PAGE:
Minister warns of 'fiscal cliff’ as he outlines recovery plan
An economic recovery plan for Bermuda will include high-earning new industries such as medical tourism, vertical farming and residential schemes, MPs heard this morning.
Curtis Dickinson, the finance minister, added the casino industry, sub-sea communications and a space strategy were among industries with “the largest expected impact relative to the Government’s commitment”.
Mr Dickinson warned the island “finds itself on the edge of a fiscal cliff” as he detailed an economic recovery plan.
It comes in the wake of a 9 per cent contraction of the gross domestic product for 2020, caused by the Covid-19 pandemic.
Mr Dickinson said the plan included “making financial markets work better for businesses and consumers” through moves including lowering interest rate and the formation of a national digital bank.
Mr Dickinson also highlighted projects for new infrastructure or the enhancement of existing infrastructure, as well as expanding the resident population, and labour market reforms such as a youth employment strategy and establishing national unemployment insurance.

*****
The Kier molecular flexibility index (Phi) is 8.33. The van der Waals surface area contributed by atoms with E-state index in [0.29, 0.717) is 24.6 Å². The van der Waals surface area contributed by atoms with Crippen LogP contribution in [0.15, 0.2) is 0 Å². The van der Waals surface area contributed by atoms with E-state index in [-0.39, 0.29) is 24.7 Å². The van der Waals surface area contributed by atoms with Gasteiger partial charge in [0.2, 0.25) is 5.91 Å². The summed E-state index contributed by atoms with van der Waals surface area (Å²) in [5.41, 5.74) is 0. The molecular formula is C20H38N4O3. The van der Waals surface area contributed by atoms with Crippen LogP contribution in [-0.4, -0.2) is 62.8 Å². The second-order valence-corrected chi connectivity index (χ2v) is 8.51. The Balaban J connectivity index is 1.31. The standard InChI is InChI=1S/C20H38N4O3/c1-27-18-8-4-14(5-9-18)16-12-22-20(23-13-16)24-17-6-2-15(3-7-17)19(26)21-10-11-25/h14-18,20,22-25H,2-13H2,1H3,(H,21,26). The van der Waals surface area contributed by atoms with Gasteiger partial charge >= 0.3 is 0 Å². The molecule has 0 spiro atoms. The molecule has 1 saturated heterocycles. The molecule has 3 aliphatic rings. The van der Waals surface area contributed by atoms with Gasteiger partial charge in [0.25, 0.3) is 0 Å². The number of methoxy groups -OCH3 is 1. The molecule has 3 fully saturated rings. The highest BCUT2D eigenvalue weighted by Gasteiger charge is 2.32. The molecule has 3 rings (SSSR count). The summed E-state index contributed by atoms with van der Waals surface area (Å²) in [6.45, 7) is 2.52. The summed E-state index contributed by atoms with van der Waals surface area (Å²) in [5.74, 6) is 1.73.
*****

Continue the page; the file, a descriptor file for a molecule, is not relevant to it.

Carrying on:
He said the economic impact witnessed over the past year had been “much more severe than any downturn in recent memory” and had come on the back of a decade of low growth for the island.
The economic recovery plan was developed in three phases with “detailed input from across the various ministries” in the past six months with “extensive input around the Cabinet table”.
Mr Dickinson said the ERP “blueprint” includes a “most likely” path for Bermuda based on “reasonable and prudent assumptions of what recovery in each of Bermuda’s sectors could look like”, and a “severe” path if “reasonable underlying assumptions do not occur”.
He added: “In the ’most likely’ scenario, there is a relatively strong recovery and GDP returns to its 2019 level by the end of 2022.”
In the “severe” scenario, recovery is “sluggish in 2021 and GDP remains roughly 10 per cent below its 2019 level in each of the next four to five years.
Mr Dickinson said the Government was addressing threats to Bermuda’s international business from the Organisation for Economic Co-operation and Development’s focus on Base Erosion and Profit Shifting, and the European Union list of non-cooperative tax jurisdictions.
He added: “We will also support efforts of our international business sector to be a leader in the highly competitive search for climate-related financial opportunities.”
Mr Dickinson said: “While the future remains deeply uncertain and economic risks are mostly on the downside, the ERP provides a blueprint for a successful recovery.
“Effective implementation is now necessary to ensure that Bermuda maintains fiscal prudence and forges a new path to growth, employment and greater equity.”